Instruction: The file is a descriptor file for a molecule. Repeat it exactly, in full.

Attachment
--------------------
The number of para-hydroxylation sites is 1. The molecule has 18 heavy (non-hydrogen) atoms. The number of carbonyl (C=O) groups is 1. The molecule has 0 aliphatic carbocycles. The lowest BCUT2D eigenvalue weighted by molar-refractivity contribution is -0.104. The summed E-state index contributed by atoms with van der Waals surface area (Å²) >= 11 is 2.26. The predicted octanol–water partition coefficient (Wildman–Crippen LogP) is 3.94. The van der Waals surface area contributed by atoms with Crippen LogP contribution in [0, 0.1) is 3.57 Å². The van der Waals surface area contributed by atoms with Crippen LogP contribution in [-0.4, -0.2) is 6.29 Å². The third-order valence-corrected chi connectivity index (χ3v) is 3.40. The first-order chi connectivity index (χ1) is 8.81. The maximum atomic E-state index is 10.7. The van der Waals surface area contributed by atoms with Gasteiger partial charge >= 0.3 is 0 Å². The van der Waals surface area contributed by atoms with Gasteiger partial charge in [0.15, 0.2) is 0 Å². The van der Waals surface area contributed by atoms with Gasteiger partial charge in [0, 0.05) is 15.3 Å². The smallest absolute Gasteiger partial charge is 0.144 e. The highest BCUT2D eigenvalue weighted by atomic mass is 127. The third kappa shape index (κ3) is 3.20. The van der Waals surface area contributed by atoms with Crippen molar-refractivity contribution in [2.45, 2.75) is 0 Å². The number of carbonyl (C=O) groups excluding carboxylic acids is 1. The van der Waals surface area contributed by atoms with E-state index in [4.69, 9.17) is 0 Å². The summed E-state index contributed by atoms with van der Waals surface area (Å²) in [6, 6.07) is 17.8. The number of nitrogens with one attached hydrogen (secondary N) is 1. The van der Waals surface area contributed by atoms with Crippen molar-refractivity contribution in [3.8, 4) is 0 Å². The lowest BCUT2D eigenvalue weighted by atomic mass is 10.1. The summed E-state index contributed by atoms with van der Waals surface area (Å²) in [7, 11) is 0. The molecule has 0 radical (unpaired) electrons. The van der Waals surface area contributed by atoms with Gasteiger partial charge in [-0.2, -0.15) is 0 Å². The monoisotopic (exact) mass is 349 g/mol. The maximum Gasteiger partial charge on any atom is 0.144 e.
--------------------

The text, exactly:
The number of para-hydroxylation sites is 1. The molecule has 18 heavy (non-hydrogen) atoms. The number of carbonyl (C=O) groups is 1. The molecule has 0 aliphatic carbocycles. The lowest BCUT2D eigenvalue weighted by molar-refractivity contribution is -0.104. The summed E-state index contributed by atoms with van der Waals surface area (Å²) >= 11 is 2.26. The predicted octanol–water partition coefficient (Wildman–Crippen LogP) is 3.94. The van der Waals surface area contributed by atoms with Crippen LogP contribution in [0, 0.1) is 3.57 Å². The van der Waals surface area contributed by atoms with Crippen LogP contribution in [-0.4, -0.2) is 6.29 Å². The third-order valence-corrected chi connectivity index (χ3v) is 3.40. The first-order chi connectivity index (χ1) is 8.81. The maximum atomic E-state index is 10.7. The van der Waals surface area contributed by atoms with Gasteiger partial charge >= 0.3 is 0 Å². The van der Waals surface area contributed by atoms with Gasteiger partial charge in [0.15, 0.2) is 0 Å². The van der Waals surface area contributed by atoms with Gasteiger partial charge in [0, 0.05) is 15.3 Å². The smallest absolute Gasteiger partial charge is 0.144 e. The highest BCUT2D eigenvalue weighted by atomic mass is 127. The third kappa shape index (κ3) is 3.20. The van der Waals surface area contributed by atoms with Crippen molar-refractivity contribution in [2.45, 2.75) is 0 Å². The number of carbonyl (C=O) groups excluding carboxylic acids is 1. The van der Waals surface area contributed by atoms with E-state index in [4.69, 9.17) is 0 Å². The summed E-state index contributed by atoms with van der Waals surface area (Å²) in [6, 6.07) is 17.8. The number of nitrogens with one attached hydrogen (secondary N) is 1. The van der Waals surface area contributed by atoms with Crippen molar-refractivity contribution in [3.8, 4) is 0 Å². The lowest BCUT2D eigenvalue weighted by atomic mass is 10.1. The summed E-state index contributed by atoms with van der Waals surface area (Å²) in [7, 11) is 0. The molecule has 0 radical (unpaired) electrons. The van der Waals surface area contributed by atoms with Gasteiger partial charge in [-0.2, -0.15) is 0 Å². The monoisotopic (exact) mass is 349 g/mol. The maximum Gasteiger partial charge on any atom is 0.144 e.